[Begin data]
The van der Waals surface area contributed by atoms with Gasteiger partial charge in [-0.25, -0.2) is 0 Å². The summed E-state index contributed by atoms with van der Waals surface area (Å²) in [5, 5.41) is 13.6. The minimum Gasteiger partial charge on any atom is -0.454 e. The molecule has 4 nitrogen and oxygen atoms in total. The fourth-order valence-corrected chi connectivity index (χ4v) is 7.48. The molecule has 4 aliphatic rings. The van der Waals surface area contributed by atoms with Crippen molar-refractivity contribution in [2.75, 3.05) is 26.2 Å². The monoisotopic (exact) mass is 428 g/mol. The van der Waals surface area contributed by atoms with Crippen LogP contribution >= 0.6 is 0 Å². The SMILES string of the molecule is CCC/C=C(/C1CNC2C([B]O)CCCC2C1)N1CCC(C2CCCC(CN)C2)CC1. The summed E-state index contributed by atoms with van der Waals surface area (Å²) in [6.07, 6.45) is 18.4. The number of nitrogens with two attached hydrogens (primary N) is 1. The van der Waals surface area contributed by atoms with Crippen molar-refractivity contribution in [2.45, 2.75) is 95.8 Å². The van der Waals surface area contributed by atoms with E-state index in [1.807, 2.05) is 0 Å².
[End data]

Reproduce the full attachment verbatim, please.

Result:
The van der Waals surface area contributed by atoms with Gasteiger partial charge in [-0.25, -0.2) is 0 Å². The summed E-state index contributed by atoms with van der Waals surface area (Å²) in [5, 5.41) is 13.6. The minimum Gasteiger partial charge on any atom is -0.454 e. The molecule has 4 nitrogen and oxygen atoms in total. The fourth-order valence-corrected chi connectivity index (χ4v) is 7.48. The molecule has 4 aliphatic rings. The van der Waals surface area contributed by atoms with Crippen molar-refractivity contribution in [2.75, 3.05) is 26.2 Å². The monoisotopic (exact) mass is 428 g/mol. The van der Waals surface area contributed by atoms with Crippen LogP contribution >= 0.6 is 0 Å². The SMILES string of the molecule is CCC/C=C(/C1CNC2C([B]O)CCCC2C1)N1CCC(C2CCCC(CN)C2)CC1. The summed E-state index contributed by atoms with van der Waals surface area (Å²) in [6.07, 6.45) is 18.4. The number of nitrogens with two attached hydrogens (primary N) is 1. The van der Waals surface area contributed by atoms with Crippen molar-refractivity contribution in [2.45, 2.75) is 95.8 Å². The van der Waals surface area contributed by atoms with E-state index in [1.807, 2.05) is 0 Å².